Brazil

By law, everyone must carry a photo ID at all times. For a foreigner, this means your passport. However, the police will mostly be pragmatic and accept a plastified color photocopy.

Food from street and beach vendors has a bad hygienic reputation in Brazil. The later in the day, the worse it gets. Bottled and canned drinks are safe, although some people will insist on using a straw to avoid contact with the exterior of the container.

Bear in mind the heat and humidity when storing perishable foods.

Tap water varies from place to place, from contaminated, saline or soaked with chlorine to plain drinkable and Brazilians themselves usually prefer to have it filtered.

In airports, bus stations, as well as many of the cheaper hotels, it is common to find drinking fountains bebedouro, although not always safe. In hostel kitchens, look for the tap with the cylindrical filter attached. In more expensive hotels, there is often no publicly accessible fountain, and bedrooms contain minibars — selling you mineral water at extremely inflated prices.

Vaccination against yellow fever and taking anti-malaria medication may be necessary if you are traveling to central-western Mato Grosso or northern Amazon regions. If you're arriving from Peru, Colombia or Bolivia, proof of yellow fever vaccination is required before you enter Brazil. Some countries, such as Australia and South Africa, will require evidence of yellow fever vaccination before allowing you enter the country if you have been in any part of Brazil within the previous week. Check the requirements of any country you will travel to from Brazil.

Public hospitals tend to be crowded and terrible. Most cities of at least 60,000 inhabitants have good private health care.

Dentists abound and are way cheaper than North America and Western Europe. In general, the quality of their work is consistent, but ask a local for advice and a recommendation.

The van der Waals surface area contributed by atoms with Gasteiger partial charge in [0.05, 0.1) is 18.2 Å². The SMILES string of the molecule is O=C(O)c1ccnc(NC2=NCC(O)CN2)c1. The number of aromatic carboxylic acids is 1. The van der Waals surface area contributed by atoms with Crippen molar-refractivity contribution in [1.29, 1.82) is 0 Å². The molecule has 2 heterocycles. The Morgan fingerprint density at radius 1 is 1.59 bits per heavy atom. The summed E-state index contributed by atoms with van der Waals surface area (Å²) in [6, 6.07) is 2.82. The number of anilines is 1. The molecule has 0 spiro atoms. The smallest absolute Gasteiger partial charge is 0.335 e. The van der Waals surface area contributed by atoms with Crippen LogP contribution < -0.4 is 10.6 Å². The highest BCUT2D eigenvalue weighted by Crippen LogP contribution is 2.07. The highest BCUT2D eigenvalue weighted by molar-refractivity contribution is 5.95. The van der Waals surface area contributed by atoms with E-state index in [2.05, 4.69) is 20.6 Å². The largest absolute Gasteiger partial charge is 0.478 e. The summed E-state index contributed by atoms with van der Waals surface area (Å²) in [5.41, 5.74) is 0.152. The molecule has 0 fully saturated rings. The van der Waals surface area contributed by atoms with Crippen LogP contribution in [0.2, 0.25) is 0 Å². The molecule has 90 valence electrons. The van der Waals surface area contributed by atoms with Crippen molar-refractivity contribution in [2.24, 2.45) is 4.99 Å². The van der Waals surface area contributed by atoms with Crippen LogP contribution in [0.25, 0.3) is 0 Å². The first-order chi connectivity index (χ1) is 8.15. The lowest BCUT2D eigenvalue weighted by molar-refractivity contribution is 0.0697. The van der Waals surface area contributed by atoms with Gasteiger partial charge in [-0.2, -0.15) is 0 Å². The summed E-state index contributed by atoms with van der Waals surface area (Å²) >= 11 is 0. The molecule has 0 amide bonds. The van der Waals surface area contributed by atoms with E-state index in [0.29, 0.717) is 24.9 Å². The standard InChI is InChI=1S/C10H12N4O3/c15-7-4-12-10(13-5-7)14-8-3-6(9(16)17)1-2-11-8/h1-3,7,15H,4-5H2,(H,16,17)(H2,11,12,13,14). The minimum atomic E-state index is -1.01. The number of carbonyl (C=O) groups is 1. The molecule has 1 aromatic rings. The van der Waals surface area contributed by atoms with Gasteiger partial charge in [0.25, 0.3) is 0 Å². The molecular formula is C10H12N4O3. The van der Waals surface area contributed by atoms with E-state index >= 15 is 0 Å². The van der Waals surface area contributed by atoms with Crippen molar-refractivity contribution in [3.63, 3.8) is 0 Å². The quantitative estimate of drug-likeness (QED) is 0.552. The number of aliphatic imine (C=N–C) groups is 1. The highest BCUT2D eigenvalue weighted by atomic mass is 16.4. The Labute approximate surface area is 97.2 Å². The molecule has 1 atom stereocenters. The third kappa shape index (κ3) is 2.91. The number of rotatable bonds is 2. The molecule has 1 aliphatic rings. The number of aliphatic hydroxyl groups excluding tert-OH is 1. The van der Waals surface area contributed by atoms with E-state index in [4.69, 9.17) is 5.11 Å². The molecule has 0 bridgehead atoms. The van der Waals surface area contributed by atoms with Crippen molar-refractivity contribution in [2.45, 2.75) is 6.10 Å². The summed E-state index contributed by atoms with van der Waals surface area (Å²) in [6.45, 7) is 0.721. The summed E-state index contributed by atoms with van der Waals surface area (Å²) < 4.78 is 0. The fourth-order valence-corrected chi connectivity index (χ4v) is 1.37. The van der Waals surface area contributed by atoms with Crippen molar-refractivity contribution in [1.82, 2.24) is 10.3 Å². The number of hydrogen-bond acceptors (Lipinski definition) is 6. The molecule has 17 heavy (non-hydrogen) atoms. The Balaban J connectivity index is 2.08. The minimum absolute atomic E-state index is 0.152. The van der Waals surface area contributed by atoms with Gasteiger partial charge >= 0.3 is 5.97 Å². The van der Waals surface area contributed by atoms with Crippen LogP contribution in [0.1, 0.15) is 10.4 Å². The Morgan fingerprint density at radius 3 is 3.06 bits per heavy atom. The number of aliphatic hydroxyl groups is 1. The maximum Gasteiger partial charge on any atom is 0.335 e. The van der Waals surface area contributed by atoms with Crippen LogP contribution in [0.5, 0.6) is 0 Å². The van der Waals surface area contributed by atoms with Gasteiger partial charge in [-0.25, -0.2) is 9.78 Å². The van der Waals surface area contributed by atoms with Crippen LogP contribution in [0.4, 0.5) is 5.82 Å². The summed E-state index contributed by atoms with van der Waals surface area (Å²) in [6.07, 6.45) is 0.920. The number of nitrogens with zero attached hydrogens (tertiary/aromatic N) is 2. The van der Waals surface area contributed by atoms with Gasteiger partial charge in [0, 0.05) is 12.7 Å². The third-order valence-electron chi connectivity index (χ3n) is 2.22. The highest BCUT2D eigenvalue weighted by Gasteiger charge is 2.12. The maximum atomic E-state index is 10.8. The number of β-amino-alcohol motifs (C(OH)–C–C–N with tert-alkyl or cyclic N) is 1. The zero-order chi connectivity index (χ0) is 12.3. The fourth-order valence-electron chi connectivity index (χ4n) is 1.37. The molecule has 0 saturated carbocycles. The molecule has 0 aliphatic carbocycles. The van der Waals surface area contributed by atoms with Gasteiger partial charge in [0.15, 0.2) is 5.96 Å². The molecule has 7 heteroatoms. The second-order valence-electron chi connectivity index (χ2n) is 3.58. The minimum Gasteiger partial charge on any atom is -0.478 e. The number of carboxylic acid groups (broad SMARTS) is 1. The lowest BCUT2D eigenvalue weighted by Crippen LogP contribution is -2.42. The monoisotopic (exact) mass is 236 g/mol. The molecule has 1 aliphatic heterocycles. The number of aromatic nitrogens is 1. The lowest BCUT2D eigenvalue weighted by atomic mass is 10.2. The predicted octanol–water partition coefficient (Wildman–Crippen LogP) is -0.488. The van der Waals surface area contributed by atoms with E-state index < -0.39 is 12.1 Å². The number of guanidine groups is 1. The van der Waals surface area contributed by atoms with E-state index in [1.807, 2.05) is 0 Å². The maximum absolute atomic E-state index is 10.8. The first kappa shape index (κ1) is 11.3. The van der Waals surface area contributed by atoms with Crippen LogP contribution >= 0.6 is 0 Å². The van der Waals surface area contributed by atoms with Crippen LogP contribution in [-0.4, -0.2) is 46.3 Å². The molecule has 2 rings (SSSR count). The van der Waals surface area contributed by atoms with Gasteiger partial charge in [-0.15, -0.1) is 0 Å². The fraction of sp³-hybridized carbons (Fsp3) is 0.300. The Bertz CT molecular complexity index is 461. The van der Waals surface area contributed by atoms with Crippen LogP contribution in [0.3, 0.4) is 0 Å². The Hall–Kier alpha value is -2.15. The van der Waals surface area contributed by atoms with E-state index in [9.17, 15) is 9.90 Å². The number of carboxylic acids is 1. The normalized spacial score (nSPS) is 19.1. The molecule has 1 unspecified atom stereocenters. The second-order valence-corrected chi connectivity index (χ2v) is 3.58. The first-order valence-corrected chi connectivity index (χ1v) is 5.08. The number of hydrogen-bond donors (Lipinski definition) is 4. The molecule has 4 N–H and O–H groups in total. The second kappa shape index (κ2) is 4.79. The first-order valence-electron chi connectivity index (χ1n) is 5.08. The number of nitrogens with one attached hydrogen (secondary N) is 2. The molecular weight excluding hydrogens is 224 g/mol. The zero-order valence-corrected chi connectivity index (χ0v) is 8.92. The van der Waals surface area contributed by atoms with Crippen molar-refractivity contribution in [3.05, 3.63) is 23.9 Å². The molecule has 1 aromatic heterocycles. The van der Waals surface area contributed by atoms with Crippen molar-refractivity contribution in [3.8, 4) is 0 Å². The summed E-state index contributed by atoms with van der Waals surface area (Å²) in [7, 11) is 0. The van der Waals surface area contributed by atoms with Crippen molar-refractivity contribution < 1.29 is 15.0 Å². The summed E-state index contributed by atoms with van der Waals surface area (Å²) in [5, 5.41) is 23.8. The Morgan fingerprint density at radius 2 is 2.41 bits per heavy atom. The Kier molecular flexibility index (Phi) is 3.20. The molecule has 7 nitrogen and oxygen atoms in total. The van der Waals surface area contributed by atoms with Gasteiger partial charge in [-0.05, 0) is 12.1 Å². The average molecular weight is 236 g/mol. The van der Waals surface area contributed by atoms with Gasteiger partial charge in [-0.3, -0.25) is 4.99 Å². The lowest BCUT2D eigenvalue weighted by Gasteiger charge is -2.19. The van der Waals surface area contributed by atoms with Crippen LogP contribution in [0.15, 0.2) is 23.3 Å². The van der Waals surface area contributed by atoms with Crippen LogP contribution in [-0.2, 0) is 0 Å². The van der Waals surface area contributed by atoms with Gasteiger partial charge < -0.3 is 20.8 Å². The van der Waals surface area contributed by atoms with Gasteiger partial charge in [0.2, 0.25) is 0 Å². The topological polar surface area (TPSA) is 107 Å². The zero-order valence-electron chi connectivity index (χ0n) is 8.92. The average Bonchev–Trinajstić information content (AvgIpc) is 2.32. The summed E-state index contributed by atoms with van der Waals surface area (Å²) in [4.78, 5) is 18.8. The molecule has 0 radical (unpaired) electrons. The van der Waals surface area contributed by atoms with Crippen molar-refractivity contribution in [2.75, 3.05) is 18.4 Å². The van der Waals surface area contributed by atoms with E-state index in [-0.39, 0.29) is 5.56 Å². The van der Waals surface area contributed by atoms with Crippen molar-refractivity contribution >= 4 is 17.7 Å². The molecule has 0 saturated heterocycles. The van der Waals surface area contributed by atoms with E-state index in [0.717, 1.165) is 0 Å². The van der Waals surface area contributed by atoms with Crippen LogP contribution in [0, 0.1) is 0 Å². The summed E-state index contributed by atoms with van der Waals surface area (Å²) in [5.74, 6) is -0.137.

The emergency number is 192, but you must speak Portuguese; English-speaking operators are non-existent.

Beware that air conditioning in airports, intercity buses etc. is often quite strong. Carry a long-sleeved garment for air-conditioned places.

Brazil has one of the best HIV prevention programs and consequently, a very low infection rate compared with most countries. Condoms are highly encouraged by governmental campaigns during carnival, and distributed for free by local public medical departments.

by mail

The Brazilian Correio (http://www.correios.com.br) is fairly reliable and post offices are everywhere. However, be aware that if you ask how much it costs to send a letter, postcard or package they will automatically give you the "priority" price prioritário instead of the normal one Econômico. You might think that the priority one will make it go faster, but it isn't true; it takes as long as the normal fare, so be sure to ask for the "econômico" price of anything you wish to dispatch.Despite loss of parcels are very rare, brazilian post and customs are very slow mainly with international packages a international parcel sent from brazil delay more than 20 days to be dispatched from the country, as a international parcel to brazil delay in customs for about 60 days,